Whenever I eat a bowl of leafy greens with a few fresh vegetables sliced up and laid over them, I like to maximize my eating experience by dumping as much delicious creamy, tangy, flavorful, liquidy goop as humanly possible over them suckers. And today, we’re talking about one liquidy goop in particular: Italian dressing. Have you ever stopped to consider what Italian dressing is? Is Italian dressing the coastal elite holy trinity—gluten-free, vegan, and keto friendly? And does it ever go bad? Seriously, there’s a bottle that has been in my mom’s fridge for a while and I’m concerned.
What is Italian dressing?
Italian dressing is a salad dressing (duh), usually a vinaigrette style, that contains a combination of oil, vinegar, lemon juice, and herbs and spices like oregano, crushed red pepper, salt, pepper, and garlic powder. There are a ton of different recipes out there for homemade versions and the ingredients used in store bought Italian dressing can differ greatly, but other common ingredients include sugar, chopped bell pepper, corn syrup, honey, Italian seasoning, and red or white wine vinegar among others. There are creamy Italian varieties, as well, which include dairy products and shelf stabilizers.
Back in the day, Italian dressing was the number one dressing in the United States. Then in 1983, shelf stabilizers allowed ranch dressing to be sold on the shelf at room temp, and by 1992, with the help of a certain Doritos flavor, ranch had taken the number one salad dressing spot from Italian dressing. Italian Dressing is also thought to be an American invention, with Ken’s Steakhouse and the Wishbone Restaurant both claiming its origin.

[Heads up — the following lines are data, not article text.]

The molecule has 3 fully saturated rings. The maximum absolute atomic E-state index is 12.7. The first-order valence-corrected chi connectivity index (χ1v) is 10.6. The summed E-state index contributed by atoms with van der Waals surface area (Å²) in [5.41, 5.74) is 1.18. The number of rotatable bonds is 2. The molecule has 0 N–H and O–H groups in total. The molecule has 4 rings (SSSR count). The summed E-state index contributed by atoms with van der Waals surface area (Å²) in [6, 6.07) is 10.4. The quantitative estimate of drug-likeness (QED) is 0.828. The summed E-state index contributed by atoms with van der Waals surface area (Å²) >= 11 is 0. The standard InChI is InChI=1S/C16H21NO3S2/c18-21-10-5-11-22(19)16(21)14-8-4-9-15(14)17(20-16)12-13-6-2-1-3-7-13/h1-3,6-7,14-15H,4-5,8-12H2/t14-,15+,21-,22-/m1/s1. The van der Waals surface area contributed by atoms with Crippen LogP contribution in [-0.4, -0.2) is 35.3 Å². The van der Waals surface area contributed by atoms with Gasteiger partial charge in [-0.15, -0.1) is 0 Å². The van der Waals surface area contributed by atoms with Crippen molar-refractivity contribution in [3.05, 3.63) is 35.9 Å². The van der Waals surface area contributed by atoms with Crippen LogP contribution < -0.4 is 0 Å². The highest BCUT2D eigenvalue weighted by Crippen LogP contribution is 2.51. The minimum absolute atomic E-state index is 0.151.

Is Italian dressing vegan?
Yes, for the most part. If you’re making it at home, most Italian dressing recipes are vegan. And most Italian dressing at the store is vegan. But you have to read the label. Some brands could include milk, eggs, or parmesan cheese. Some may use honey as a sweetener. Some may have xanthan gum in the mix, which could contain sugars that come from whey.
Is Italian dressing keto?
Again, you’re going to have to read the label. If you’re making it at home, you can whip up a great, keto-friendly Italian dressing. But some store brands contain too many carbs, have too much sugar, and contain highly refined oils that keep them out of the keto playbook.
Is Italian dressing gluten-free?
Homemade Italian dressing should be completely gluten free. If you go to the store, you have to do that label reading. Some big brands, like Kraft Zesty Italian, are gluten free. But others may have thickeners or be prepared in facilities that contain wheat products.
Can Italian dressing go bad?
Yes, of course Italian dressing can go bad. What do you think it is, some kind of magical food? Italian dressing can typically last for around three months without refrigeration and from between six and nine months in the fridge. You can also freeze it if you want to make that sucker last a really long time. Typically, the dressing will lose its flavor over time before any spoilage starts to set in. So, if it doesn’t taste like anything, throw it away and get a new one. Personally, I have never thrown Italian dressing away. I use exactly one bottle on every salad. And that’s why salad is my favorite food.